• Was the contractor genuinely not in a position, or was it highly impracticable for it, to attribute particular costs and time effects to each client’s liability event relied on within its global claim?
  • Were there any contractor caused delays, whether concurrent to those of the client or not? If yes, what is the weight of such contractor’s delays within the totality of claimed delay?
  • Are claim underlying adverse events properly connected to the client’s liabilities? If not, what is the weight of such unconnected parts of the claim?
  • Are the client’s liabilities referred to by the claimant compensable or not? If not, what is the weight of such non-compensable parts within the submitted global claim?
  • Was the contractor’s tender under-priced by reasons that can be attributed to the contractor?
  • Are the claimed actual costs reasonably incurred?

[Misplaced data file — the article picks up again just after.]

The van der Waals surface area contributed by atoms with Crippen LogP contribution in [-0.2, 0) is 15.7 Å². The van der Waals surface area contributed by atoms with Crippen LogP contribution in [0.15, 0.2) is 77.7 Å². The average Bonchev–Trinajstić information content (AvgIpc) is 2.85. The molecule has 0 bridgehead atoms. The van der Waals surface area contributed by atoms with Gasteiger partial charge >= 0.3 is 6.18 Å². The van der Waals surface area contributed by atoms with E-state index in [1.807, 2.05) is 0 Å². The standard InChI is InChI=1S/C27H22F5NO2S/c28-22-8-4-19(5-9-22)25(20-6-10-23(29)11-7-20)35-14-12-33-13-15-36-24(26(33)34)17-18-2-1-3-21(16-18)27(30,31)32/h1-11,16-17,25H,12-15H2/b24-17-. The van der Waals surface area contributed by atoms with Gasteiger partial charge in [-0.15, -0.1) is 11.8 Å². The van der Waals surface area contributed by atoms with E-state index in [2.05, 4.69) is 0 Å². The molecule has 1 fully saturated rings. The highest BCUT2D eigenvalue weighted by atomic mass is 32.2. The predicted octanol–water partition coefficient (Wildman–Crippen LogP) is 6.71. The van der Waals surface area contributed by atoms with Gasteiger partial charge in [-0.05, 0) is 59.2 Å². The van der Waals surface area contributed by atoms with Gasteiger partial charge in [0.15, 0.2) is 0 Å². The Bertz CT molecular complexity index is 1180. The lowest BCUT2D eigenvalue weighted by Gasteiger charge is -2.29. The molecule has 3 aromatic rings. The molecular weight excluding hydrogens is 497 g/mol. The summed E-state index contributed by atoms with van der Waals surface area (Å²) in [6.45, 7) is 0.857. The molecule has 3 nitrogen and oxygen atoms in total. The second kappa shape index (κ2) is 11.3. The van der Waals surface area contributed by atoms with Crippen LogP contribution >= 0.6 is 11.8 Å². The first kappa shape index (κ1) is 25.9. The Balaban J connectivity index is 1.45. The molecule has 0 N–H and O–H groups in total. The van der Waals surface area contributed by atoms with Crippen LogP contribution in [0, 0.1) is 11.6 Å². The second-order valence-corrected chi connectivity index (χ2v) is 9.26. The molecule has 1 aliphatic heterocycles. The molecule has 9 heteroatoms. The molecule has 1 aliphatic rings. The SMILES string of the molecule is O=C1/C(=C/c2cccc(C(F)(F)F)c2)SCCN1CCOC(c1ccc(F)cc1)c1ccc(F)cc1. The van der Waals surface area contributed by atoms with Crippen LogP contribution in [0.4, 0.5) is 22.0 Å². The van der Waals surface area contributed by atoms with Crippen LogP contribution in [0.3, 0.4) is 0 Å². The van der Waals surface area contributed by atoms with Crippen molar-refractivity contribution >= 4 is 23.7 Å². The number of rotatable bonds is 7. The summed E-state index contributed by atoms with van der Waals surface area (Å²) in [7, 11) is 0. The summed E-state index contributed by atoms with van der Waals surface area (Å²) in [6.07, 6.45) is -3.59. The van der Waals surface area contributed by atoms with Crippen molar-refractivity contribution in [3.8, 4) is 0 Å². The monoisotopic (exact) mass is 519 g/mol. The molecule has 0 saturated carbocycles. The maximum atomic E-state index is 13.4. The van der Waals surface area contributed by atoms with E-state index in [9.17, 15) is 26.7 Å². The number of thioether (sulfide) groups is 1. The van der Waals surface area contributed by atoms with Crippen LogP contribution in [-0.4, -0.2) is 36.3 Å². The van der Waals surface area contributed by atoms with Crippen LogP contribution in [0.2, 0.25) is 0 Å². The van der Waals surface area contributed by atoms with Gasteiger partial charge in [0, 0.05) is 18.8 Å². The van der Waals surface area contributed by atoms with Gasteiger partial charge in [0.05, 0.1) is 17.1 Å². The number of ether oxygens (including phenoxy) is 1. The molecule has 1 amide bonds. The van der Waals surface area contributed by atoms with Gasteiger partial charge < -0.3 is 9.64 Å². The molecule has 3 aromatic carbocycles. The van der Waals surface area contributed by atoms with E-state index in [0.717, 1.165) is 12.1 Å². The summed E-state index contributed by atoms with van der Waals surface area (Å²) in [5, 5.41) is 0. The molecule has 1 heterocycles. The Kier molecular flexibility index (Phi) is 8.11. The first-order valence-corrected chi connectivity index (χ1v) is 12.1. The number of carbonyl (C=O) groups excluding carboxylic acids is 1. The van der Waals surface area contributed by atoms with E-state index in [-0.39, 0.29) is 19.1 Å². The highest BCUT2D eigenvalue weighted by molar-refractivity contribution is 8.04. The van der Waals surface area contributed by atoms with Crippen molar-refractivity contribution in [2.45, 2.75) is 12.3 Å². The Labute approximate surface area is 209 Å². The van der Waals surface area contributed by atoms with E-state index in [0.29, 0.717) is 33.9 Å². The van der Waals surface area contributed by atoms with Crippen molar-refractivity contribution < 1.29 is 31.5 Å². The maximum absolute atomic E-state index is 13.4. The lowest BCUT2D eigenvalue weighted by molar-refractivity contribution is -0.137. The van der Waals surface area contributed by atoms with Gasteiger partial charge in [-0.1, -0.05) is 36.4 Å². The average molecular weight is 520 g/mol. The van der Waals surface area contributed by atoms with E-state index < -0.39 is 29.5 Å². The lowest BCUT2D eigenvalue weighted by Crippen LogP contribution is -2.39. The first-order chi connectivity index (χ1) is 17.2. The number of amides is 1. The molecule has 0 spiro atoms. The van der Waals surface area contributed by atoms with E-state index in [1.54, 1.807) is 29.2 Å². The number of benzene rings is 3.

• Is the contractor in any way responsible for the added costs?
  • Are the claimed actual costs substantiated?
  • Is there any double counting within the claimed costs?
  • Can certain parts of the global claim be isolated and assessed on individual basis and composite i.e., ‘global’ remainder of claim assessed separately?

Each of the above questions and answers to the same could lead to a set of sub-questions or to change of relevancy of other questions and their answers. Where the contractor’s global claim is seen as a genuine and justified approach, clients should identify and ask the contractor for any further details that they see as necessary to narrow or reduce uncertainties and doubts identified through the initial scrutinization.